Over the past few weeks, my son has been learning to subtract two and three digit equations that require borrowing (or re-grouping as some say). I distinctly remember learning to borrow in subtraction without using manipulatives. I knew how to borrow, but it was literally years later before I understand why you borrow in an equation.
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In our homeschool, we use Singapore Math, which recommends using number discs (place value discs). I’ll be honest: I forgot to order the number discs at the beginning of the year. When I realized how often they would be used, I was already out of our budgeted homeschool money for this semester.
So I had the bright idea to make my own.
I cannot imagine trying to teach my son how to borrow in subtraction without these place value cards! You can literally exchange 10 groups of ten for 1 group of one hundred and see why those two amounts are equal. It’s crucial that my son understands that in borrowing!
We started out with pink highlighter writing on cut-up index cards and have now gone to these “pretty” place value cards. My son votes for this new set, hands down.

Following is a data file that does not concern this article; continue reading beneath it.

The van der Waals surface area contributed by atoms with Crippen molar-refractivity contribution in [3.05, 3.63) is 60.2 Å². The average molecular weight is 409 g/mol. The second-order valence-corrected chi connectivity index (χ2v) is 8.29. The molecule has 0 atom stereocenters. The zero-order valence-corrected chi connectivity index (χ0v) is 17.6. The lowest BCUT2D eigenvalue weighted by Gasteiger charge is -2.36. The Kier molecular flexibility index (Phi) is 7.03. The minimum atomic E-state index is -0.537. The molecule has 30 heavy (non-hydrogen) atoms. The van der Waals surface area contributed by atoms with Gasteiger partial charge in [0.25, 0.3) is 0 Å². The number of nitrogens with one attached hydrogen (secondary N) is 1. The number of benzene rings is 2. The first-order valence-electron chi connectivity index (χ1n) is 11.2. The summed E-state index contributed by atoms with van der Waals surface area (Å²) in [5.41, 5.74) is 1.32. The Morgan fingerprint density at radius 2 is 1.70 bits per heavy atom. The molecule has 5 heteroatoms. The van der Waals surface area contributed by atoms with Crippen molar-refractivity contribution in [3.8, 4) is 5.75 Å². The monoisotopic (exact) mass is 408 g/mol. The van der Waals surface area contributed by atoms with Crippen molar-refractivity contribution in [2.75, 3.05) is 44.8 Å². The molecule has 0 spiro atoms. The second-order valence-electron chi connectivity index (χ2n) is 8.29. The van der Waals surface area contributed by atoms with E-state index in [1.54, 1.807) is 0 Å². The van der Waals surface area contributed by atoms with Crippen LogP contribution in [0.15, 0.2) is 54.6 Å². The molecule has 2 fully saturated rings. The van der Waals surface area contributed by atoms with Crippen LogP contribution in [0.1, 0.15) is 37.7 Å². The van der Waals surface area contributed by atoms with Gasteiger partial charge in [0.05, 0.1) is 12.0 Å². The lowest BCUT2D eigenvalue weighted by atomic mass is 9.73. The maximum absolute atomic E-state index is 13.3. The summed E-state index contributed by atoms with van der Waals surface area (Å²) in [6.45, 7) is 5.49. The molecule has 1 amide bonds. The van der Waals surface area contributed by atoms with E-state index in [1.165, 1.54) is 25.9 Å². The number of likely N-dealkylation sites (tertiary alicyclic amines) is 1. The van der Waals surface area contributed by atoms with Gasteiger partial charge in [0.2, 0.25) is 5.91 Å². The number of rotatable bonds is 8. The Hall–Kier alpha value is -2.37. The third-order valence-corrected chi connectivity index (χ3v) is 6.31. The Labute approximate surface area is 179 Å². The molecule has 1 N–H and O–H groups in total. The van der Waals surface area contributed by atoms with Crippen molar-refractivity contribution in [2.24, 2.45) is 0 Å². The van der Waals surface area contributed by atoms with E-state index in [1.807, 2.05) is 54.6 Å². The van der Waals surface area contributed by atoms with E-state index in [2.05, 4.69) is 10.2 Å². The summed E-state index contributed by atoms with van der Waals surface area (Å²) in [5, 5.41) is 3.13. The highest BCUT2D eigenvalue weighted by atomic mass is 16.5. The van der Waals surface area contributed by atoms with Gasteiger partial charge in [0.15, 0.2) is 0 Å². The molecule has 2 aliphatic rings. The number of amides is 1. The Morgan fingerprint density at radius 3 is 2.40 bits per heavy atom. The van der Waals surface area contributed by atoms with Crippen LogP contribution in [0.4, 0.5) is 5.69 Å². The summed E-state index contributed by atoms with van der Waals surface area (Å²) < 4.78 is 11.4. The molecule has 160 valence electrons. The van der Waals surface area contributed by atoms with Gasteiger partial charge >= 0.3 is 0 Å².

How to Use Place Value Cards
These place value cards can be used from the moment you introduce place value to your little learners. I intentionally made them different colors so they are easy to group.
Feel free to use them when teaching addition with carrying (re-grouping) or subtraction with borrowing.
When your child sees you exchange a group of (10) ones for (1) group of ten, it helps solidify the words you’re saying. This visual representation helps reinforce what is so hard to imagine in one’s head, for those of us who are visual learners.
When using these place value cards to teach subtraction, I give my son a written equation on a piece of paper. He builds the equation on his desk with place value cards, and then solves it.
How to Print Place Value Cards
This download contains three sets of place value cards: 1 set of black ink only, 1 set of red/green/blue, and 1 set of lavender/pink/light green.
If you’re using a colored ink set, print them on white or cream cardstock for longer durability.
If you would like to use the black ink only set, it would be helpful to your child if you printed each place value on different colored paper. For example, print the ones on green cardstock, the tens on yellow cardstock, and the hundreds on blue cardstock. The colors are so helpful, as one’s eye can easily group them.
Print as many of the place value cards as you’ll need. We personally needed two sheets of ones and one sheet of each tens and hundreds.